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I have a test coming up on Prolog and I can't really grasp the basic ideas of it. I kind of understand some of the examples I have been going through, but I can't sit down and know off hand how to solve a specific problem.

Our professor gave us some examples and I was wondering if someone could walk me through how to do it so I have some sort of idea how to approach things like this.

The example came from our book:

Donna, Danny, David, and Doreen were seated at a table. 
The men sat across from each other, as did the women. 
They each ordered a different drink and main course.

Facts:

Doreen sat beside the person that ordered steak
The chicken came with a coke
The person with lasagna sat across from the person with milk
David never drinks coffee
Donna only drinks water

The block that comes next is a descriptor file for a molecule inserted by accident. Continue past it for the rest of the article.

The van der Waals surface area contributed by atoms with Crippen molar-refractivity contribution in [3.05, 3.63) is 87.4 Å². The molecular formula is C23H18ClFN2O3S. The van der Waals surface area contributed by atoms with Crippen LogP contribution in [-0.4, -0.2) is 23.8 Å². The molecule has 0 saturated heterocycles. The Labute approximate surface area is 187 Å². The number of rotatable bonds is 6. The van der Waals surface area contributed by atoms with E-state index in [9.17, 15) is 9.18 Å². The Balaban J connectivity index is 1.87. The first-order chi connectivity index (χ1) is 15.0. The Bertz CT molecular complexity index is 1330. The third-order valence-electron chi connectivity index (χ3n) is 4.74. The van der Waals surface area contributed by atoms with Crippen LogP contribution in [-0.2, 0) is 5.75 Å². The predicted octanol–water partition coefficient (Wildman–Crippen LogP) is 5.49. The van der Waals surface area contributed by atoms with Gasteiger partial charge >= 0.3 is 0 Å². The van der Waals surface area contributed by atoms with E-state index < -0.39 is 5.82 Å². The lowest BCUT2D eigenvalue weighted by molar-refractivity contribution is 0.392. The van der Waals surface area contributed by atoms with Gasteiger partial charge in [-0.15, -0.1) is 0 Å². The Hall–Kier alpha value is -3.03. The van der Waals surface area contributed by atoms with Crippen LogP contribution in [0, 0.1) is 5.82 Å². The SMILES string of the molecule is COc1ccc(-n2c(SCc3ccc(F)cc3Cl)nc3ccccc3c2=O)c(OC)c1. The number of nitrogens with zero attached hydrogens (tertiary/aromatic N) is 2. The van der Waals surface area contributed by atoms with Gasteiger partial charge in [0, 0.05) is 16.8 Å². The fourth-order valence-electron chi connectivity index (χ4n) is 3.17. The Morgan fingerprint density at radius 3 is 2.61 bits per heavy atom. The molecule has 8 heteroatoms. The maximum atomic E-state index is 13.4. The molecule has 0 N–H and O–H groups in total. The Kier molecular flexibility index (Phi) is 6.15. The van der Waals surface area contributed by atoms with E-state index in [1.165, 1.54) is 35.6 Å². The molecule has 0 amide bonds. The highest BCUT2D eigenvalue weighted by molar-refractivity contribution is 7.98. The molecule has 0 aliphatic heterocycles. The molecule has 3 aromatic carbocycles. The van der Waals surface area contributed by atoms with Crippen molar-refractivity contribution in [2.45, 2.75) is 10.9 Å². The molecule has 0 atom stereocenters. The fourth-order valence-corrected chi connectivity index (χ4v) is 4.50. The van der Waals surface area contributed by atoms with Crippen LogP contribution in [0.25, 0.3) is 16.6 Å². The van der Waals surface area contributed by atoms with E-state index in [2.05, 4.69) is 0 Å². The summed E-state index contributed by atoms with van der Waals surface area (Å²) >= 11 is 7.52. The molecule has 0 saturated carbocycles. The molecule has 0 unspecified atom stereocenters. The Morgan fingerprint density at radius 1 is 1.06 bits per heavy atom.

Danny could not afford to order steak

I tried something where each person had a list associated with them and you would populate in the facts, but I don't think this is the correct approach. Could someone walk me through this? Thanks!

EDIT:

This is the code I ended up with, it finishes most of the puzzle, it leaves one of the entrees and one of the drinks out, but that should be fixable:

  sat_across([X,_,Y,_], X, Y).
  sat_across([_,X,_,Y], X, Y).

  sat_beside(T, X, Y) :-  % this is tricky
      nth1(N,T,X), nth1(M,T,Y),
      (N =:= M+1 ; N =:= M-1 ; N == 1, M == 4 ; N == 4, M == 1).
      not_connected(T, Place) :- \+ member(Place, T).
  connected(T, Place) :- member(Place, T).

  solve(T) :- T = [_,_,_,_],
      sat_across(T, (danny,_,_), (david,_,_)),
      sat_across(T, (donna,_,_), (doreen,_,_)),
      sat_beside(T, (doreen,_,_), (_,_,steak)),
      connected(T, (_,coke,chicken)),